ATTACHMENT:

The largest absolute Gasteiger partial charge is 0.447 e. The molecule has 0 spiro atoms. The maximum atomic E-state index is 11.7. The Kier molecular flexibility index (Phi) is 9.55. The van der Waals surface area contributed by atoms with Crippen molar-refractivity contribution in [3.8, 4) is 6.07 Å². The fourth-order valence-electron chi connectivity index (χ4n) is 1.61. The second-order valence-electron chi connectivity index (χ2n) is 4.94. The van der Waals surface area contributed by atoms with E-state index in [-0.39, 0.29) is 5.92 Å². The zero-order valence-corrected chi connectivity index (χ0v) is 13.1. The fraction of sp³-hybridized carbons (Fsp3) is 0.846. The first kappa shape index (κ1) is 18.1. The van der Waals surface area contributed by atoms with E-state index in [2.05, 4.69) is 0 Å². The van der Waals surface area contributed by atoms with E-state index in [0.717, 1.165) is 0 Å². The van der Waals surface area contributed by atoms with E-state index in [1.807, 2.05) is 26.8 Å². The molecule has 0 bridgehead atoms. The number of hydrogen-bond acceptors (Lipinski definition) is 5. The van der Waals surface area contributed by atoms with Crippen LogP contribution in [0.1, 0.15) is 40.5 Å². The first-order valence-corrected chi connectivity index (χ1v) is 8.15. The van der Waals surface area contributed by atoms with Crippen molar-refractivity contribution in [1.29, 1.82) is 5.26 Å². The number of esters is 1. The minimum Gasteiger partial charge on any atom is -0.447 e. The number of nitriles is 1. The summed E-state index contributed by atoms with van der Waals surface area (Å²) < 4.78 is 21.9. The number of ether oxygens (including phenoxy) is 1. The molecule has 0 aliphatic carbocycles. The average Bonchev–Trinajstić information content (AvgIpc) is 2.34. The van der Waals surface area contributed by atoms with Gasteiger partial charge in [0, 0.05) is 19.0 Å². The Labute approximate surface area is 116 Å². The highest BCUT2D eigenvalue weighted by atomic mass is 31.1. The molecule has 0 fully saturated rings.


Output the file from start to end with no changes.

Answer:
The largest absolute Gasteiger partial charge is 0.447 e. The molecule has 0 spiro atoms. The maximum atomic E-state index is 11.7. The Kier molecular flexibility index (Phi) is 9.55. The van der Waals surface area contributed by atoms with Crippen molar-refractivity contribution in [3.8, 4) is 6.07 Å². The fourth-order valence-electron chi connectivity index (χ4n) is 1.61. The second-order valence-electron chi connectivity index (χ2n) is 4.94. The van der Waals surface area contributed by atoms with E-state index in [-0.39, 0.29) is 5.92 Å². The zero-order valence-corrected chi connectivity index (χ0v) is 13.1. The fraction of sp³-hybridized carbons (Fsp3) is 0.846. The first kappa shape index (κ1) is 18.1. The van der Waals surface area contributed by atoms with E-state index in [2.05, 4.69) is 0 Å². The van der Waals surface area contributed by atoms with E-state index in [0.717, 1.165) is 0 Å². The van der Waals surface area contributed by atoms with E-state index in [1.807, 2.05) is 26.8 Å². The molecule has 0 bridgehead atoms. The number of hydrogen-bond acceptors (Lipinski definition) is 5. The van der Waals surface area contributed by atoms with Crippen LogP contribution in [0.1, 0.15) is 40.5 Å². The first-order valence-corrected chi connectivity index (χ1v) is 8.15. The van der Waals surface area contributed by atoms with Crippen molar-refractivity contribution in [1.29, 1.82) is 5.26 Å². The number of esters is 1. The minimum Gasteiger partial charge on any atom is -0.447 e. The number of nitriles is 1. The summed E-state index contributed by atoms with van der Waals surface area (Å²) < 4.78 is 21.9. The number of ether oxygens (including phenoxy) is 1. The molecule has 0 aliphatic carbocycles. The average Bonchev–Trinajstić information content (AvgIpc) is 2.34. The van der Waals surface area contributed by atoms with Gasteiger partial charge in [0, 0.05) is 19.0 Å². The Labute approximate surface area is 116 Å². The highest BCUT2D eigenvalue weighted by atomic mass is 31.1. The molecule has 0 fully saturated rings.